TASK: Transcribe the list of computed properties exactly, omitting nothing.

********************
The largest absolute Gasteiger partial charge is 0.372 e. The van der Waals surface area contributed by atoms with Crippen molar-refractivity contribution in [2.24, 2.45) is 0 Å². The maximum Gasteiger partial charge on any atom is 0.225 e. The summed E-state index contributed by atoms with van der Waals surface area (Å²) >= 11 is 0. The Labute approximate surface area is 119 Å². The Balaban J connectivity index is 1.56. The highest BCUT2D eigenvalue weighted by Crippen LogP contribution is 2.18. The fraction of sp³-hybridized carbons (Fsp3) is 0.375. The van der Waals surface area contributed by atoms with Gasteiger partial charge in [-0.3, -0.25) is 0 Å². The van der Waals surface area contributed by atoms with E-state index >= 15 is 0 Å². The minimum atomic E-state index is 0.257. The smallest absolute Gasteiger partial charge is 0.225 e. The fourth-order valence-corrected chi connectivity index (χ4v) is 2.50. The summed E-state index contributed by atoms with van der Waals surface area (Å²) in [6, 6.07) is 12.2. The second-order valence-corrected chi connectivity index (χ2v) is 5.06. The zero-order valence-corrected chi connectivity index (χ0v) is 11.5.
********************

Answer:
The largest absolute Gasteiger partial charge is 0.372 e. The van der Waals surface area contributed by atoms with Crippen molar-refractivity contribution in [2.24, 2.45) is 0 Å². The maximum Gasteiger partial charge on any atom is 0.225 e. The summed E-state index contributed by atoms with van der Waals surface area (Å²) >= 11 is 0. The Labute approximate surface area is 119 Å². The Balaban J connectivity index is 1.56. The highest BCUT2D eigenvalue weighted by Crippen LogP contribution is 2.18. The fraction of sp³-hybridized carbons (Fsp3) is 0.375. The van der Waals surface area contributed by atoms with Gasteiger partial charge in [-0.3, -0.25) is 0 Å². The van der Waals surface area contributed by atoms with E-state index >= 15 is 0 Å². The minimum atomic E-state index is 0.257. The smallest absolute Gasteiger partial charge is 0.225 e. The fourth-order valence-corrected chi connectivity index (χ4v) is 2.50. The summed E-state index contributed by atoms with van der Waals surface area (Å²) in [6, 6.07) is 12.2. The second-order valence-corrected chi connectivity index (χ2v) is 5.06. The zero-order valence-corrected chi connectivity index (χ0v) is 11.5.